The Women’s Musical Club of Toronto presents an annual series of world-class chamber music concerts by both well-established international and Canadian performers, and exceptional musicians on the threshold of their careers. The WMCT has a special interest in exceptional young Canadian talent and the commissioning of new work by Canadian composers.
L’Atelier Grigorian, supporters of the WMCT Tuning Your Mind pre-concert lectures, will be leaving Yorkville in mid-June, continuing only as an on-line business at grigorian.com
From the Facebook page: ” From now until mid-June, our entire stock will be on sale and everything must go. Since most of our stock is a single copy of each item, these will be our last copies of thousands of rare, popular and otherwise unavailable titles.”
The day before her Music in the Afternoon recital, Mariam gave a master class for advanced piano students at Unionville High School for the Arts. She listened to three young performers, then offered guidance and advice. One of them wrote:
“Learning under the tutelage of a great pianist is always a pleasure, but my master class with the fantastic Mariam Batsashvilli was an entirely different experience altogether. Her deep understanding of music and effortless charm made for not only one of the best lessons I’ve ever received, but also one of the most enjoyable. Her insights about my piece, Liszt’s Sonetto 104 del Petrarca, were profound and unbelievably helpful, whilst being delivered lightheartedly with both humility and a great sense of humor. My gratitude to Ms. Batsashvilli for coming and offering her expertise and both the Women’s Musical Club of Toronto and the Arts Unionville program for offering me this incredible opportunity is ineffable; it is truly an experience that I won’t forget.”
The class attended Walter Hall on April 4, and offered some feedback:
am beyond grateful to have been given this opportunity. I thoroughly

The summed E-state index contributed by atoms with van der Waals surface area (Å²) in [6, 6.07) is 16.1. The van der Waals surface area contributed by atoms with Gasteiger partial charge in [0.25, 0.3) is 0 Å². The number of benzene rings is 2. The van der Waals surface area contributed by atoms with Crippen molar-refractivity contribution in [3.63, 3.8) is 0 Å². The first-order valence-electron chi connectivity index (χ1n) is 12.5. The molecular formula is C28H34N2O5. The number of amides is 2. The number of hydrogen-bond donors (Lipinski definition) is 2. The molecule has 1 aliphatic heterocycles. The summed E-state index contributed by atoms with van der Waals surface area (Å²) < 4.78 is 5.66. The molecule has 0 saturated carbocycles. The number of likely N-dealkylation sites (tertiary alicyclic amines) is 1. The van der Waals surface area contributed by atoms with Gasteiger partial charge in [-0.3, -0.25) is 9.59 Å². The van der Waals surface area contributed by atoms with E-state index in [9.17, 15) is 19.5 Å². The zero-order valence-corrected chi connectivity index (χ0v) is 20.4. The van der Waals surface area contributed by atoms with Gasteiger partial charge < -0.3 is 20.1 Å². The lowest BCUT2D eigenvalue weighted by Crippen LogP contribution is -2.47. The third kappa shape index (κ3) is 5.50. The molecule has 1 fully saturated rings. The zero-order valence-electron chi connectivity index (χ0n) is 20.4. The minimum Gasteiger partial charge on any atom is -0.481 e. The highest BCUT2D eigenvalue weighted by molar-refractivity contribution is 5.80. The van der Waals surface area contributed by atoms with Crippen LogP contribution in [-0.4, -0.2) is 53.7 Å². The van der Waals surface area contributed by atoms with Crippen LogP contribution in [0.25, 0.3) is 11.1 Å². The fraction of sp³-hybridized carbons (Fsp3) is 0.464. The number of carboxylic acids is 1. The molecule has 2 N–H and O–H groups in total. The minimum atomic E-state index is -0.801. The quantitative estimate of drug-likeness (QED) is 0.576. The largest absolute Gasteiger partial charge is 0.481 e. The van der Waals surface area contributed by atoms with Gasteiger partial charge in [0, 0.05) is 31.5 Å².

enjoyed the programme and the musical nuances that Mariam brought to
life – it was as if the audience was part of the story woven in her
music. Her interpretation of Liszt is awe-inspiring, expressive and
sensitive. Combined with her technical brilliance, it made for an
unforgettable concert. Thank you for this amazing experience!”
“I enjoyed Mariam’s expression for each piece she played. She was able to capture the mood and feeling of a character… it felt like she was telling a story in her pieces. Her technique was so effortless, clean and smooth, I really liked the soft trills and the crisp turns from the impeccable articulation she used.”
Just a few months after receiving the 10th WMCT Career Development Award, Charles was the silver medalist and winner of the Krystian Zimerman award for the best sonata, at the International Chopin Piano Competition in 2015. He has just issued a CD of Chopin concertos, with Kent Nagano and the OSM.
“Charles Richard-Hamelin’s recent recording Chopin: Concertos Nos. 1 & 2 (Analekta, AN 2 9146) is an exhilarating encounter with these two items of standard repertoire. There is a freshness in this performance that owes everything to its collaborators. Kent Nagano and the OSM are deeply aware of how much Chopin has vested in the piano’s role. Their ability to morph into something purely ethereal for the slow movement of Concerto No.2 is magical. The balance and unity across the ensemble, in this and similar passages, support the piano exquisitely. So much of the piano part in this movement is in simple octaves, albeit often very ornamented and fast. Richard-Hamelin performs it with absolute fluidity, as if it were an extended keyboard recitative. The time signature seems to dissolve, leaving only a hint of anything resembling a beat as the soloist and orchestra flow toward some distant ending.